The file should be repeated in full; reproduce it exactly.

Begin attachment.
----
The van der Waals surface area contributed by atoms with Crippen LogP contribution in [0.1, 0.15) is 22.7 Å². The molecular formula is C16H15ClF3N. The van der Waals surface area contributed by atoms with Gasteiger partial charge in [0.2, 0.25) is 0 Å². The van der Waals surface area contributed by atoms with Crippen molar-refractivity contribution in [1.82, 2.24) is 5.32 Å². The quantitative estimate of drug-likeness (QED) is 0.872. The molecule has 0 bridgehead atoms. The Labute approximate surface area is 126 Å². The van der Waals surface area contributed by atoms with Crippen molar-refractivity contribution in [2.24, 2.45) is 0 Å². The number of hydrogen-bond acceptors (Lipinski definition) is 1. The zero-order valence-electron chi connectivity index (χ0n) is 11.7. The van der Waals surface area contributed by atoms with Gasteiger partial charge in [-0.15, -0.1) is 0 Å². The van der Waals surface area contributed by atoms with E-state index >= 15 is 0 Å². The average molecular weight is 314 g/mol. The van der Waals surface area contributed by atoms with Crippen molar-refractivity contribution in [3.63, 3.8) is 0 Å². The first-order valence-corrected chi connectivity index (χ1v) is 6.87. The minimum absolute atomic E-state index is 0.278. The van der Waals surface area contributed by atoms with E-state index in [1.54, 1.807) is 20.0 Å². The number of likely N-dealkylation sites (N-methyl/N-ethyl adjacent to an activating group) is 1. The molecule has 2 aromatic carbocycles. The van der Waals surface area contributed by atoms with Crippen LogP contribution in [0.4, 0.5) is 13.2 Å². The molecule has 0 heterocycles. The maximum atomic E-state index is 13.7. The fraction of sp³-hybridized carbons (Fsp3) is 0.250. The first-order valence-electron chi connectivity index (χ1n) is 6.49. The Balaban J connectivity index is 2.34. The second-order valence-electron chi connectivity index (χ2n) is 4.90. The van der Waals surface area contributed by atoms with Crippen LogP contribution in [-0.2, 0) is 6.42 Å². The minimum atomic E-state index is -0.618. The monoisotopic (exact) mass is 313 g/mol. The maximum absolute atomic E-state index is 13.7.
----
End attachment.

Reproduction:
The van der Waals surface area contributed by atoms with Crippen LogP contribution in [0.1, 0.15) is 22.7 Å². The molecular formula is C16H15ClF3N. The van der Waals surface area contributed by atoms with Gasteiger partial charge in [0.2, 0.25) is 0 Å². The van der Waals surface area contributed by atoms with Crippen molar-refractivity contribution in [1.82, 2.24) is 5.32 Å². The quantitative estimate of drug-likeness (QED) is 0.872. The molecule has 0 bridgehead atoms. The Labute approximate surface area is 126 Å². The van der Waals surface area contributed by atoms with Crippen molar-refractivity contribution in [2.24, 2.45) is 0 Å². The number of hydrogen-bond acceptors (Lipinski definition) is 1. The zero-order valence-electron chi connectivity index (χ0n) is 11.7. The van der Waals surface area contributed by atoms with Gasteiger partial charge in [-0.15, -0.1) is 0 Å². The van der Waals surface area contributed by atoms with E-state index >= 15 is 0 Å². The average molecular weight is 314 g/mol. The van der Waals surface area contributed by atoms with Crippen molar-refractivity contribution in [3.63, 3.8) is 0 Å². The first-order valence-corrected chi connectivity index (χ1v) is 6.87. The minimum absolute atomic E-state index is 0.278. The van der Waals surface area contributed by atoms with E-state index in [1.54, 1.807) is 20.0 Å². The number of likely N-dealkylation sites (N-methyl/N-ethyl adjacent to an activating group) is 1. The molecule has 2 aromatic carbocycles. The van der Waals surface area contributed by atoms with Crippen LogP contribution in [0.4, 0.5) is 13.2 Å². The molecule has 0 heterocycles. The maximum atomic E-state index is 13.7. The fraction of sp³-hybridized carbons (Fsp3) is 0.250. The first-order valence-electron chi connectivity index (χ1n) is 6.49. The Balaban J connectivity index is 2.34. The second-order valence-electron chi connectivity index (χ2n) is 4.90. The van der Waals surface area contributed by atoms with Crippen LogP contribution in [-0.2, 0) is 6.42 Å². The minimum atomic E-state index is -0.618. The monoisotopic (exact) mass is 313 g/mol. The maximum absolute atomic E-state index is 13.7.